Encouraging Words

“We respond to enthusiasm.” — Robert Fripp, on The Great Deceiver

I’ve mentioned before that I’ve been a writer all my literate life, and was making stuff up — songs and stories — even before then. So I’m comfortable in saying that I clearly haven’t been in this for money or fame; if I’m resisting success, I’m doing a heck of a job. I no longer think of myself as the cheapest house in the nicest neighborhood, but as someone who belongs in the books in which I’ve appeared; while the short story is no longer the high-octane genre it was decades ago, I’m willing to believe that I seem to have some talent for the form. At the same time, I accept that with very few latter-day exceptions (Harlan Ellison, Joyce Carol Oates), it is unlikely that short fiction is the stuff of celebrity, literary or otherwise.

But that doesn’t mean I want to go unnoticed, or even to be “that one guy… no, not him, the other — Jeez, he’s standing right there.” When I see reviews of the various anthologies in which I appear, they (entirely understandably) focus on better known authors, whereas if I’m mentioned at all, it’s usually as an “also appearing” (though there have been exceptions). And I get it — reviewers have readers as well, and those readers are going to be more familiar with celebrated authors, and more eager to hear of their work.

All the same, it’s a good feeling when I see things like El Bee’s latest newsletter (guest written by his henchman David Trevor), and the following discussion of the forthcoming Playing Games antho:

The anthology is Playing Games, and I took a break midway through this newsletter to upload it, so the ebook is now available for pre-order on most online platforms. The release date is January 31, at which time the paperback will also go on sale, even as Subterranean will be shipping their limited hardcover edition. The anthology got a starred review from Publisher Weekly, which you can read at the bottom of the online book description at any of these sites: Amazon   Barnes & Noble  Kobo   Apple  Vivlio   Thalia  Smashwords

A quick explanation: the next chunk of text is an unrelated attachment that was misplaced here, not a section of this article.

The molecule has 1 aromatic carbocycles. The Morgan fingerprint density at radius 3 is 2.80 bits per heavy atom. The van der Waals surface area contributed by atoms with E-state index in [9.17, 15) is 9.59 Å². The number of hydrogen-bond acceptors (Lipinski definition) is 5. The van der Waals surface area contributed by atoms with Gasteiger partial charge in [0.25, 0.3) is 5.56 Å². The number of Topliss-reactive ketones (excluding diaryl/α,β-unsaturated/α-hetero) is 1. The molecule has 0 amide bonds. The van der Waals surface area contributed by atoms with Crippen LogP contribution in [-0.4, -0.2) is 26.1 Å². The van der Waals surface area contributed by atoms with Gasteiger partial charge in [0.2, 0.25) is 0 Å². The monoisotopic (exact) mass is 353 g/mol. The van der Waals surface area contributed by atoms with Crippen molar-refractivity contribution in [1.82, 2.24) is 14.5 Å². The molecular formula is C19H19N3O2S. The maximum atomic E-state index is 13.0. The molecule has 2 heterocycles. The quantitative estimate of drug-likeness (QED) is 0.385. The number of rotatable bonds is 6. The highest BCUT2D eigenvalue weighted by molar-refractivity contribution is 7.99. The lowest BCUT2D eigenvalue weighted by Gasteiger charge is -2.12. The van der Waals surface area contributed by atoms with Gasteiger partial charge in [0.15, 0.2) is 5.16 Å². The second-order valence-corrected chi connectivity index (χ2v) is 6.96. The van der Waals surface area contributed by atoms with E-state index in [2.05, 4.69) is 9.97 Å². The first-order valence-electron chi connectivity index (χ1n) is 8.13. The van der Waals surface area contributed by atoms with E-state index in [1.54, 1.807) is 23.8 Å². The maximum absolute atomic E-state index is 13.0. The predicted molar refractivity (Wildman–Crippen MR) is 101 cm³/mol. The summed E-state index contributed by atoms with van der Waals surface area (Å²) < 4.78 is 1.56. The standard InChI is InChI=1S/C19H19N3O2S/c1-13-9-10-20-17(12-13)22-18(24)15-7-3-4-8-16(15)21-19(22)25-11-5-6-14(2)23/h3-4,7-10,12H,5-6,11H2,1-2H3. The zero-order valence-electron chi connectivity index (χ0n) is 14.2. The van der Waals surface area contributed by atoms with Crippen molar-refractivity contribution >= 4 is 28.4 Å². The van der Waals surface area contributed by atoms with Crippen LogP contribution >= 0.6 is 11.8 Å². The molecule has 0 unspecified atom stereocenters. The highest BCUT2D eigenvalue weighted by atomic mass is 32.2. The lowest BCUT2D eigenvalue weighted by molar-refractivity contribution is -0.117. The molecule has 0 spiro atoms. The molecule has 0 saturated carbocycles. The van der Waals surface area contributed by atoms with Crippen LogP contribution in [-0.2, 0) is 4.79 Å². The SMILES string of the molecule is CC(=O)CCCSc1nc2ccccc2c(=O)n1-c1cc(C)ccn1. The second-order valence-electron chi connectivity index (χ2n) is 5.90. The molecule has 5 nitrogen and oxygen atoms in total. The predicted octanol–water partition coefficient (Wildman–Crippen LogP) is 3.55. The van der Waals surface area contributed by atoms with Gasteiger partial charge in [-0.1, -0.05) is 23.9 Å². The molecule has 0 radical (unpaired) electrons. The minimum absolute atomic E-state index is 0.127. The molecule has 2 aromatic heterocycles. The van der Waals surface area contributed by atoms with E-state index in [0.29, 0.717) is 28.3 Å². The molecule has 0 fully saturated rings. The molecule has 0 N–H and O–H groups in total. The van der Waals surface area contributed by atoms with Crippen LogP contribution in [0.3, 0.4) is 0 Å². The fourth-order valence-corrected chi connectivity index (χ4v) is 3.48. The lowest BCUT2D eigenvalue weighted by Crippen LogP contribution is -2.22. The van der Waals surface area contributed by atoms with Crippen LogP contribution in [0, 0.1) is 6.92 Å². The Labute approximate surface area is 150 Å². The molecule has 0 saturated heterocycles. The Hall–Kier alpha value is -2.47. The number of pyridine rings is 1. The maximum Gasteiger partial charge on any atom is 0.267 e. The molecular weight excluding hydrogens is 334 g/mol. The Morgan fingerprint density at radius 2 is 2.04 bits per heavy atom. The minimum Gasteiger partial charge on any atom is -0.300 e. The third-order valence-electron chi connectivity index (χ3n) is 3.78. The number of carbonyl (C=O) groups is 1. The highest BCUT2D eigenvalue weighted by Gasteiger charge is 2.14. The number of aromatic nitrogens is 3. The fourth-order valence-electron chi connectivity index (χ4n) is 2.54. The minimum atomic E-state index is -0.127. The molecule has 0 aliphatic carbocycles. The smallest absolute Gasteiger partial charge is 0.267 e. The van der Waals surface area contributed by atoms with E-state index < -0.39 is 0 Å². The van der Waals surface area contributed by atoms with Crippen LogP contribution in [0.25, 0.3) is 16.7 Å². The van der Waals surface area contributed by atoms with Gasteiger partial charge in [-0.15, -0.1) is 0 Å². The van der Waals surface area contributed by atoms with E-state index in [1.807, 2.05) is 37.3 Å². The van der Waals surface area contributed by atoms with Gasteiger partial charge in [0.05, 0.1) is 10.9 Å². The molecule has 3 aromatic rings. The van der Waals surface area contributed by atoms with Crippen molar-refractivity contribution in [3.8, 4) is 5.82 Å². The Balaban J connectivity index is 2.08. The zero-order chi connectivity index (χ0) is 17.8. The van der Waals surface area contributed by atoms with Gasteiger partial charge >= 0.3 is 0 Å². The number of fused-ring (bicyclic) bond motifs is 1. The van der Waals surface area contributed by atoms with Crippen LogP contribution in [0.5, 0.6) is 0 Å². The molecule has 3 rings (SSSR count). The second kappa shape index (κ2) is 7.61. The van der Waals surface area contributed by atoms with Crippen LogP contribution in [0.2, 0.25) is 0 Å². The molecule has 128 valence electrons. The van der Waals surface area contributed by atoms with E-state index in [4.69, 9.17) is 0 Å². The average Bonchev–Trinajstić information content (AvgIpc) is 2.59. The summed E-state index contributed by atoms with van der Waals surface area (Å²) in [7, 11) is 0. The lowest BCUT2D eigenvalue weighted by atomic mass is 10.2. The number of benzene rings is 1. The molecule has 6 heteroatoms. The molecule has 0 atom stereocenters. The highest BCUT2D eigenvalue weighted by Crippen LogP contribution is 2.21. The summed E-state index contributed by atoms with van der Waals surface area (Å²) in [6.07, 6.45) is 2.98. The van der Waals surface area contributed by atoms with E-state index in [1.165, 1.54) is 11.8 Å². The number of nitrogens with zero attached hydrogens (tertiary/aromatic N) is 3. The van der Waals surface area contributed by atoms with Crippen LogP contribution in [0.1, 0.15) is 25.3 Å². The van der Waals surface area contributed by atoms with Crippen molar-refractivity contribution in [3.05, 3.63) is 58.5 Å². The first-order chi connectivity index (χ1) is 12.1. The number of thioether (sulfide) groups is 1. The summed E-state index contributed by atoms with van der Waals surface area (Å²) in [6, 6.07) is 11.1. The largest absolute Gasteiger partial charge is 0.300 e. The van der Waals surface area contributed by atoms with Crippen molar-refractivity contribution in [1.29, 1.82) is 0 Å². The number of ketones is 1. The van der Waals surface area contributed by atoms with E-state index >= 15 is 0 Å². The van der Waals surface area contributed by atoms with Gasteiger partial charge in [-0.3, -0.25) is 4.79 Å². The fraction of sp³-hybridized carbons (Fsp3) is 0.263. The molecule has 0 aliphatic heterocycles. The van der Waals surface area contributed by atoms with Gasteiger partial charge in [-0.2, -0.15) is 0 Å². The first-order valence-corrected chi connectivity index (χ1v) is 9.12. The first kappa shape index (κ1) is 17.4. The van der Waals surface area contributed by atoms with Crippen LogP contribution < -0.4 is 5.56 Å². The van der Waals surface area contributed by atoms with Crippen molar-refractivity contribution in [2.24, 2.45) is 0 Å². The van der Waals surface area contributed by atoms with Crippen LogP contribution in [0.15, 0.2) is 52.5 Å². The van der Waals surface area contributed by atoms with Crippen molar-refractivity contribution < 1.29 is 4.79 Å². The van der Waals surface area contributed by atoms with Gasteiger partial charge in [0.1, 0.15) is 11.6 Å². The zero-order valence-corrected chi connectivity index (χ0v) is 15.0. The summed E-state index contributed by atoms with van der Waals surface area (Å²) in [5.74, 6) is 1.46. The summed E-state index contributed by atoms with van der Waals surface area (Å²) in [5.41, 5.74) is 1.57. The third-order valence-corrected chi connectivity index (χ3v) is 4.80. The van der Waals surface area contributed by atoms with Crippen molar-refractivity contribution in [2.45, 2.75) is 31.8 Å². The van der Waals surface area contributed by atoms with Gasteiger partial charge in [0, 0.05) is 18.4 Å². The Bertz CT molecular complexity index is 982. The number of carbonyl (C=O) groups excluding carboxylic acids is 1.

I think of Playing Games as akin to Collectibles. In both cases, LB came up with a unifying subject that sparked a lot of ideas and led to a batch of stories that managed to belong in the same book with no loss of individuality. Once again, the lineup mixes Big Names (David Morrell, Jane Hamilton, Jeffery Deaver, Joe R. Lansdale) with Rising Stars (Avri Klemer, James D. F. Hannah, Kevin Quigley). If I had to pick a favorite, it’d be “Lightning Round,” Warren Moore’s take on barroom trivia.

So I’m certainly not a Big Name, nor I suppose a Rising Star. But a favorite? Yeah, I can be pleased — and encouraged — by that. As Donald Westlake once said, “You go where you’re liked,” and there’s that bit from Mr. Fripp that served as today’s epigraph. Kind of makes me want to write some more.

As if I could help it.

About profmondo

Dad, husband, mostly free individual, medievalist, writer, and drummer. "Gladly wolde he lerne and gladly teche."
This entry was posted in Literature, Pixel-stained Wretchery, Why I Do What I Do. Bookmark the permalink.

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